To Make Your Message Stick, Make Your Audience Care.

I’m a sucker for Clydesdales.

In my last post, I discussed how to make your marketing message stick. As promised, this post looks at how to use GMC – Goal, Motivation, and Conflict – to make your marketing message sticky.

What does sticky marketing have to do with Clydesdales? Well, put marketing and Clydesdales together and what do you think of? Budweiser, of course, but not because their TV ads feature memorable characters with GMC. In fact most of the ads run together in my mind as a montage of beautiful horse images and frustration.

Why won’t they just show a clear, uncut 30-second video of the pretty horses?

In one Budweiser ad they do, and that ad is an excellent example of the power of GMC. Hank the Clydesdale doesn’t make the cut for the hitch team. “Maybe next year, Hank,” the trainer says. In the next 25 seconds, Hank becomes a character we root for.

His goal

to join the hitch team next year.

His motivation

as a Budweiser Clydesdale of course he wants to join the hitch team. (Why is Budweiser in the autocorrect dictionary?)

His conflict

he’s not strong enough to make the team.

With the help of his trusty Dalmatian coach, he pulls a train car, does agility work through a snowy forest, and – holy smokes! –  pulls an entire train. One year after his humiliation, the trainer says, “Welcome aboard, Hank.” Horse and dog do a high, er, 6?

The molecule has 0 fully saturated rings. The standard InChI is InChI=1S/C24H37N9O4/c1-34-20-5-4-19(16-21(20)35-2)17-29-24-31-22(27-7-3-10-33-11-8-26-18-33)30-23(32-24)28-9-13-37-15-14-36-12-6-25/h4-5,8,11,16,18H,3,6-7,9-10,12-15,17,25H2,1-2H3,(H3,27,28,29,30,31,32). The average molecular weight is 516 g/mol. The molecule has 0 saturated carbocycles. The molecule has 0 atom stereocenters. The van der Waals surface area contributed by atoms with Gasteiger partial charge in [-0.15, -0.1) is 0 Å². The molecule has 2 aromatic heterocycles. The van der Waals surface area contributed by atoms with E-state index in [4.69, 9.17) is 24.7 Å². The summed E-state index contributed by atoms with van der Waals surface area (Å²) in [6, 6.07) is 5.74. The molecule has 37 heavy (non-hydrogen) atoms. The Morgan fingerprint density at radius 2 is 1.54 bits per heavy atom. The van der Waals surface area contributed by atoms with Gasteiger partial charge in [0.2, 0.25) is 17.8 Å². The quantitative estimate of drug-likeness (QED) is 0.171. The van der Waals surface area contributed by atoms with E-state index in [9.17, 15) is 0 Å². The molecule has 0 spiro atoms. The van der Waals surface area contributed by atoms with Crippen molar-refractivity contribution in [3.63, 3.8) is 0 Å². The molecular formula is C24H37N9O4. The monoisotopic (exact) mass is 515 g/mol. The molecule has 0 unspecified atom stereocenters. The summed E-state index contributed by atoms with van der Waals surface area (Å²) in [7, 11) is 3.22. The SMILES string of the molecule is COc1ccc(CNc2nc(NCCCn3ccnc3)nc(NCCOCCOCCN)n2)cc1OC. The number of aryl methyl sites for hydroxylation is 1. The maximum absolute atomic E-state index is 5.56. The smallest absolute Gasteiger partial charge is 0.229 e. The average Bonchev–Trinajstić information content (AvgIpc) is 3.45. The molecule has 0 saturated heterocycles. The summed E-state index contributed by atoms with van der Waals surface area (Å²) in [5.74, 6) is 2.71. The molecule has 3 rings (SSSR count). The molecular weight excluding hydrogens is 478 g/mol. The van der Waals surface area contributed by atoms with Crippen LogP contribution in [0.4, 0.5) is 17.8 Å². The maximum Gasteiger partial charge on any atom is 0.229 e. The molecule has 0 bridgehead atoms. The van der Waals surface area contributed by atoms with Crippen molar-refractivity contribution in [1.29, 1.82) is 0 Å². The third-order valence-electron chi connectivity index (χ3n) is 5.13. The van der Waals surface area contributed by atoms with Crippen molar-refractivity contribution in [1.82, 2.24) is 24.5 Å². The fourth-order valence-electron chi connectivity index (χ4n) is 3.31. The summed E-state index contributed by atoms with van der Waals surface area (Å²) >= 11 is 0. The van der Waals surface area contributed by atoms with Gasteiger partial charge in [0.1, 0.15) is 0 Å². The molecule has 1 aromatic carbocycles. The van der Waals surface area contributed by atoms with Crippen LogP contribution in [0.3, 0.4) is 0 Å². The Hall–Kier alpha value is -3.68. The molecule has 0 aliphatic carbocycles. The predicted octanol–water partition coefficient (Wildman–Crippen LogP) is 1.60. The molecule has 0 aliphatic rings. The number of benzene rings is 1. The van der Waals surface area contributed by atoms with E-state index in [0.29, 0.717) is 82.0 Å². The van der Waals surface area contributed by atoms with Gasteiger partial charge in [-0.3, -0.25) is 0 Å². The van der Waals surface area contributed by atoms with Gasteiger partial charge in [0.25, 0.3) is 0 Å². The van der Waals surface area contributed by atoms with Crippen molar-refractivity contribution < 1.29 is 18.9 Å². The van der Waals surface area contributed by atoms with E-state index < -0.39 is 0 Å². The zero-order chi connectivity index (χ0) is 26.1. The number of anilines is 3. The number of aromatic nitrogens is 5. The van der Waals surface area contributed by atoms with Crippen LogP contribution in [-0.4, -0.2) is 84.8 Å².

If you’ve seen the ad, you remember it. Not because it’s clever, but because you care about Hank.

Here’s another example – “Where’s the beef?” a Wendy’s ad from the 1980s in which a little old lady orders a hamburger.

Her goal

Get a hamburger.

Her motivation

She’s hungry and doesn’t want to waste money.

Her conflict

The hamburgers at Wendy’s competitors have teeny tiny patties.

“Where’s the beef?” was an iconic ad series that Wendy’s used to re-invigorate sales. It was annoyingly sticky because of its crotchety main character and her famous tagline.

Now that you understand GMC in action, I’m sure you can think of many more ads and business stories that use it. With these examples in mind, think of a character to represent your business – employees, real customers, or your “ideal customer” – and share her (or him) with us in the comments below. Why will this character make your marketing messages stick?